Nice Knockers: Dome Nature
Adventures in cancer treatments, plastic surgery, French architecture, painting, inexplicable French policies, and cheese.
Let Them Eat Cake: Coeur de Marie
Marie Antoinette, a mistake, cuteness overload, and the Treat-y of Versailles
Then, Now, Wow!: Reblochon de Savoie
How much has Paris changed in 100 years? Both less, and more, than you'd expect.
Un-continent: Rodat de Brebis
You may consider me -- or yourself -- North American. But the French would disagree
Aug 31, 2014
Aug 30, 2014
I should preface this by saying that Gigi's own middle school is full of the usual cast of characters -- early daters, fashion forward, elitist snobs, well-liked by all, super-smart, class clowns, nerdy outcasts, nerdy but well liked anyway, jocks, artists -- and that neither of my girls have been particularly bullied, harassed, or excluded, though of course there have been moments. And neither, as far as I know, has victimized anybody else. But then I hear about some of the suburban schools, and I breathe a sigh of relief.
One of the girls in Gigi's show comes from a suburban school where, she tells us, there are three groups of kids: "les populaires" (the popular kids), "les intellos" (the intellectual/smart kids) and "les bolos / bolosses". Now that last one is harder to define, though the English word that comes closest -- and is horrible -- is "loser". It's a word that popped up in the last decade or so in the Parisian suburbs and doesn't seem to be going away. Nobody knows exactly where it comes from, but two theories are that it's a mixing-up of letters of "lobos", as in "lobotomized" (inverting letters is a popular slang here) or that it's a contraction of "bourgeois" (just the same in English and French) and "lopette" (a pejorative word equivalent to "fag").
Gigi's friend tells her that the popular kids at her school have divided out the intellos and bolos in the grade into groups, with one of the populaires in charge of each group. Gigi's friend said her grades before winter break were actually so high that the populaire-in-charge moved her from intello status to bolos and told the rest of the kids not to speak to her for the rest of the school year. Now, doesn't that just curdle your blood?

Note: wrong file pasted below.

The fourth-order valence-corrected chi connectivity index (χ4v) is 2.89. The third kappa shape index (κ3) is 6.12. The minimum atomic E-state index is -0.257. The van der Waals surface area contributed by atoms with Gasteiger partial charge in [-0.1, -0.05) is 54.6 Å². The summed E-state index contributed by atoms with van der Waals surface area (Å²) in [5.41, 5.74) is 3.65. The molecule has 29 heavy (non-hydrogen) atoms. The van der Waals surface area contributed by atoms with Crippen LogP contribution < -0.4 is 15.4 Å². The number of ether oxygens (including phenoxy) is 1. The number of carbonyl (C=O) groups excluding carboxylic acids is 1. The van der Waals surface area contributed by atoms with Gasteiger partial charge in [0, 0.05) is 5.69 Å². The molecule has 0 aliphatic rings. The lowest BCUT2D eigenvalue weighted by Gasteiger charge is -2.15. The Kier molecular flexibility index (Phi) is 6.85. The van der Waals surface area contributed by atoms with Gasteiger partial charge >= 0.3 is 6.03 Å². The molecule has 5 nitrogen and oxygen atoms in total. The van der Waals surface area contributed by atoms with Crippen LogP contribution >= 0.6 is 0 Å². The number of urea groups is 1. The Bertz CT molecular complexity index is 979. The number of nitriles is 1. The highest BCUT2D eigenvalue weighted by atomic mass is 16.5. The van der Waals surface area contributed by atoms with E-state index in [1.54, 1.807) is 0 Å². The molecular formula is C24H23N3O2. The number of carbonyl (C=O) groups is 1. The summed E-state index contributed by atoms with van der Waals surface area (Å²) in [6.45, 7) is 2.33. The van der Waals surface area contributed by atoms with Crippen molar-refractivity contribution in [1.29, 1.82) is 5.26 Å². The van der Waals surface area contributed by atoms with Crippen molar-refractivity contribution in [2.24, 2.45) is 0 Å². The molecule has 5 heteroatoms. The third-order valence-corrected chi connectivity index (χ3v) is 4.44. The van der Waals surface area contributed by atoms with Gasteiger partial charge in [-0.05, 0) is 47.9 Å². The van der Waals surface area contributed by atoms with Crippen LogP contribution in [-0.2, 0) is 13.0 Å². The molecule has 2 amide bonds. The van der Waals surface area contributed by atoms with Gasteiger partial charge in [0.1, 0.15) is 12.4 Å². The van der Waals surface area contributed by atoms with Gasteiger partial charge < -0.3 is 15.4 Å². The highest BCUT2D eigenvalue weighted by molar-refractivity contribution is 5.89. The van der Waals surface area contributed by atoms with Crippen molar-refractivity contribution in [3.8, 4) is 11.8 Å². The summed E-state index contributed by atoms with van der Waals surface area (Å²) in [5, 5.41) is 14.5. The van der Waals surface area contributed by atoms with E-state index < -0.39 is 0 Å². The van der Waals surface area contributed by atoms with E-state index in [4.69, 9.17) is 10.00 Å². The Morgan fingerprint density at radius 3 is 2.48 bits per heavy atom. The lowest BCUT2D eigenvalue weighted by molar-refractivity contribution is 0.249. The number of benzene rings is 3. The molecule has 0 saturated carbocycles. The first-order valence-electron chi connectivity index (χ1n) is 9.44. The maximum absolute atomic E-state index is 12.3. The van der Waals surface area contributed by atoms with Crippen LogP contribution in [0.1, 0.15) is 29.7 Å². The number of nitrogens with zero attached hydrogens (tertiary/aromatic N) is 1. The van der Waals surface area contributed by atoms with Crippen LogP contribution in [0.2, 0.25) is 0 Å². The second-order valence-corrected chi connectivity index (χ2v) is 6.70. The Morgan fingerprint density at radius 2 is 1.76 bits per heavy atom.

It's not that these awful cliques and labels don't exist in the US, and probably world-wide. I'm sure they do. But I know this is not an isolated event. It seems that we're quite sheltered from it in Paris (and the same goes for San Francisco): There's a certain urban-cool that negates that and places high merit on both intelligence and artiness. But I will say this: no matter how horrified you are to hear it, the French schools don't do very much to combat it. The system here is not touchy-feely and nurturing, and doesn't seem to prize social-emotional intelligence or group work. So the mean girls and bullies, called "les pestes" (the "pests" or "the nuisances") march on.
THE CHEESE: Tomme Cironnée
You can tell where the Tomme Cironnée, also sometimes spelled Céronnée, comes from when you see it's more complete name, Tomme Cironnée d’Isère. Isère is home to world-class skiing in the mighty Alps, a mite too many cows' cheeses, and ...well...these mites called "cirons".
The mites are about half-to-one millimeter wide: tiny, but visible to the naked eye. Kind of like lice. Yum. Are we getting excited about this cheese yet?
Tomme Cironnée is a mountain cheese made from cows' milk that has been thermisé -- that is to say partially heated in order to get rid of some bacteria, but not to the point of full pasteurization. The resulting flavor is full -- with hints of sweet, smoke, wood, and a bitter tang. It's mild, but anything but boring. And for a hard cheese, it's remarkably creamy, absolutely smooth and silky in the mouth.
And all those holes? No, they're not because of the mites. They're caused by the air bubbles released and trapped during the cheese-making process. But the gray, leathery, nubby crust: now that's due to the mites. It's more often spelled Tomme Céronnée, and it's actually a variant of a Tomme de Savoie. It's "forgotten" in the cellars for 3 months so that the mites can go to town on the crust. It helps develop the specific aromas or nuts and spices. If you want to see a video on this process, just take a look at the video. If, on the other hand, you are squeamish and/or ever want to try this delicious cheese, you might want to give it a miss.
This is a story of upper crust pests. And the upper crust of the Tomme Cironnée is created by pests, real ones, though I guess the school-kind seem pretty real, too.
Aug 29, 2014
Aug 28, 2014
Aug 27, 2014
In the US, I am not only nothing, I am less than nothing. I am less than double nothing in fact, and that's not for lack of confidence but for lack of size. As stores move the size names up, I find that sometimes even the newly invented American double zero (00) is too big for me, as is the XXS (because one X just isn't enough). Granted, I am 4'11" (in shoes), so I would expect to be the tiniest size, but I do still have mass and substance, so I would expect to be more than less than nothing.